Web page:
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UW Faculty Question Tuition Hikes

Angus Thuermer

Last week, the Board of Trustees at the University of Wyoming approved a 5 percent tuition hike for the next academic year—and 4 percent increases for each year after that. Most of that extra revenue will be used to fund employee salary increases.

Some employees and students question the move.

Faculty Senate Chair Ed Janak says the raises are much-needed, but he isn’t sure tuition hikes are the right idea.

“We need increased revenue across the board,” says Janak. “However, the faculty don’t want this increased revenue to come on the backs of our students. We think that it’s unfair for students and their families to be responsible for doing this. We think there’s a lot of other revenue streams that need to be brought up and brought into this.”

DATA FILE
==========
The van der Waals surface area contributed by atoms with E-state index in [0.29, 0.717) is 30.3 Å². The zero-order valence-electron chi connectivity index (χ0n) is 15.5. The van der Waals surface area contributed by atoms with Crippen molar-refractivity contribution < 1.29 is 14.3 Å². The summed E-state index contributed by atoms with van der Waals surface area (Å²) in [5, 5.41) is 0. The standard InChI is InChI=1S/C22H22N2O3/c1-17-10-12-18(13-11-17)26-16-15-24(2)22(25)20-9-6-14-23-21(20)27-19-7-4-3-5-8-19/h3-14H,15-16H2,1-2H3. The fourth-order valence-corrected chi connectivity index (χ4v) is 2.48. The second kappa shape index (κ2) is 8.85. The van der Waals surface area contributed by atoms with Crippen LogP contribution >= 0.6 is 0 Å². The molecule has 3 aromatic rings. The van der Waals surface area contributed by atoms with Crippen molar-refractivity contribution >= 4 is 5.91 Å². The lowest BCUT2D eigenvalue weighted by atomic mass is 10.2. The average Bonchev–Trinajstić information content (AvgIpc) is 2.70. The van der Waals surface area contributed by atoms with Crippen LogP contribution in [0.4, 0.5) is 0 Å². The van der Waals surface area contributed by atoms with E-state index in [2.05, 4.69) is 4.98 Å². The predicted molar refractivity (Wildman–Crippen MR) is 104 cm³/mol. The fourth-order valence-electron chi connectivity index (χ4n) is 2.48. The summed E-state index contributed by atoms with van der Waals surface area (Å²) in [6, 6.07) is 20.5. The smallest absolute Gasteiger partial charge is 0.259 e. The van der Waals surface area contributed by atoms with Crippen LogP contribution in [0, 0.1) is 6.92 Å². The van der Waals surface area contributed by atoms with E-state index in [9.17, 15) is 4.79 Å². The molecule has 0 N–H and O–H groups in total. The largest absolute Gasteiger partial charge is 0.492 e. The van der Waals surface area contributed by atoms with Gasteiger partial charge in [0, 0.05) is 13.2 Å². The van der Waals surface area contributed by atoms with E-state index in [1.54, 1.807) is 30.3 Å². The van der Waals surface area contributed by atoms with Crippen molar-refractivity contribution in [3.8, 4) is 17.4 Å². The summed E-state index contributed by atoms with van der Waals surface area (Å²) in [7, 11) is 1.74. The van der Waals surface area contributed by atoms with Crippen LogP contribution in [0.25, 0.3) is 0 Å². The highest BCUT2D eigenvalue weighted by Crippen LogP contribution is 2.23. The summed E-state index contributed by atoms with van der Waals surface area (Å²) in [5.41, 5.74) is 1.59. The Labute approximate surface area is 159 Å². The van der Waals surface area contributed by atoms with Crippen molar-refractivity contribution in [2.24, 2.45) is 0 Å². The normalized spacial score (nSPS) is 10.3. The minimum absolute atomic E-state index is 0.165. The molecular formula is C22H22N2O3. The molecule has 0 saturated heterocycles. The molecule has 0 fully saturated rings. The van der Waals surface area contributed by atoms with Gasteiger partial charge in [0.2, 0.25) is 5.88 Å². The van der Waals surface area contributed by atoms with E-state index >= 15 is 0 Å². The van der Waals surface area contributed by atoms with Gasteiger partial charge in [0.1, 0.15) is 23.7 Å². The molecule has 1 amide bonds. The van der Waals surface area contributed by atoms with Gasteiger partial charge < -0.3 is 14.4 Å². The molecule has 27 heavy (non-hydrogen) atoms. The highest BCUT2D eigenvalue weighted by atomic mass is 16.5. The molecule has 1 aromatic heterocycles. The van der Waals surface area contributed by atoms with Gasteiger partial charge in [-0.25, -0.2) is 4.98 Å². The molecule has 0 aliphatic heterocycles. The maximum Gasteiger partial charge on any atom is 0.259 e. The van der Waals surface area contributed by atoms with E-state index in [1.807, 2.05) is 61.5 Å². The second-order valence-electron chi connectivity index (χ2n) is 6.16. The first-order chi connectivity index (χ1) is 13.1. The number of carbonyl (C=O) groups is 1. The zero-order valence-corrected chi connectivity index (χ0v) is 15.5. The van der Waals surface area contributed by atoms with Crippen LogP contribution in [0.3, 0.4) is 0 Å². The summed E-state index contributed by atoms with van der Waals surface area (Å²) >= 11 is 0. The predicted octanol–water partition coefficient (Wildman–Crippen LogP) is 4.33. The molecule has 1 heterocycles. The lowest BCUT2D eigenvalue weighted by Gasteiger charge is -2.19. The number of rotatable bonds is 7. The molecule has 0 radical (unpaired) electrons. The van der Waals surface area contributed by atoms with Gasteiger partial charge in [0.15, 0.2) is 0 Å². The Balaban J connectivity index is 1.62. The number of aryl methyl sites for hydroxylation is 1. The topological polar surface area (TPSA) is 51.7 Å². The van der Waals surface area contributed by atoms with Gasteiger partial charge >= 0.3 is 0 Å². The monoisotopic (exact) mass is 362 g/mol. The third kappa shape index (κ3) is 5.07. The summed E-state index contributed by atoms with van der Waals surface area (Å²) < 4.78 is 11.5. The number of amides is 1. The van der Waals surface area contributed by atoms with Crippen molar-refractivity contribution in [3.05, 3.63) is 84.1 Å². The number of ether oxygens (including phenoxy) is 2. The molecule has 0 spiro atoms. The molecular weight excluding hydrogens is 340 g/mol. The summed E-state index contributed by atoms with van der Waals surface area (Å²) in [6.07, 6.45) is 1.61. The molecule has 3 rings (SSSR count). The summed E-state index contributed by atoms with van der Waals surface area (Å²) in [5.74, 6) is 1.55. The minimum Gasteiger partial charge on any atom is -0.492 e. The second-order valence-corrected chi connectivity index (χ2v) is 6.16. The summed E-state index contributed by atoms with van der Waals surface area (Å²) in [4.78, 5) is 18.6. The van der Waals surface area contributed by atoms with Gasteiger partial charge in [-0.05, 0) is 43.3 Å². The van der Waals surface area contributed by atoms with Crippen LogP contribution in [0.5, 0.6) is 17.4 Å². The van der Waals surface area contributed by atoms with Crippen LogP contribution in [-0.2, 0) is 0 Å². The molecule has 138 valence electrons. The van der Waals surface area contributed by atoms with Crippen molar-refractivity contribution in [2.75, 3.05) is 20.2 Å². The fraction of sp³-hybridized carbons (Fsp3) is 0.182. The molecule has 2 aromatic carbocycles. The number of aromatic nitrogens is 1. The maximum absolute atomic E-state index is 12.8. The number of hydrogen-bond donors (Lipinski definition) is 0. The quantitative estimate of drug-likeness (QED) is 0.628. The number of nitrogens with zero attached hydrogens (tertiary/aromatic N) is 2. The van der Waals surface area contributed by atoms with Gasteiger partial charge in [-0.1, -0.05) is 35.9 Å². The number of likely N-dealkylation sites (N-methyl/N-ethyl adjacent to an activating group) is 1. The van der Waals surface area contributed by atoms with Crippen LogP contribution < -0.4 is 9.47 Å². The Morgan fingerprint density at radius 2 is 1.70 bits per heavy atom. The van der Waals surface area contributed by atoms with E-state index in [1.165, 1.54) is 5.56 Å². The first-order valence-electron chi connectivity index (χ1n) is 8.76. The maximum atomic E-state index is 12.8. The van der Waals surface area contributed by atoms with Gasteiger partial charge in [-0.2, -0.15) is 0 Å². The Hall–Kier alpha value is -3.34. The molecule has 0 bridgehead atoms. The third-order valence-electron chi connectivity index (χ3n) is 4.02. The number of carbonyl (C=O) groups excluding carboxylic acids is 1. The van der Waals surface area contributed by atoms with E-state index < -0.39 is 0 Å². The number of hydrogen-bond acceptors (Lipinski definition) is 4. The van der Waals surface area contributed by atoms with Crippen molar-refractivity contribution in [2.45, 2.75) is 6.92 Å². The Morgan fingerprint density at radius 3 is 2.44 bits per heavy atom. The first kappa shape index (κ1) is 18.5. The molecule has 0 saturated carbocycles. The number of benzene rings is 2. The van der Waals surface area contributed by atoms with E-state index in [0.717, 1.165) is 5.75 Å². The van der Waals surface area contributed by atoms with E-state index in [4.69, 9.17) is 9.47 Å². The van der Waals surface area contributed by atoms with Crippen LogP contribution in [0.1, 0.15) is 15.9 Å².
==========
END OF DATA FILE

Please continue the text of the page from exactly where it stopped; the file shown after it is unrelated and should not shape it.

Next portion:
Janak says faculty and staff salaries haven’t kept up with the cost-of-living over the past five years. But he worries higher tuition could lead to a dip in enrollment—especially among students from out-of-state.

Even after the increases, UW’s in-state tuition is expected to remain the lowest among the nation’s doctoral-degree granting institutions.

Next year’s increase is expected to bring in about $2 million dollars for faculty salaries. Under the Trustees’ new tuition policy, they can re-evaluate tuition costs every four years.  

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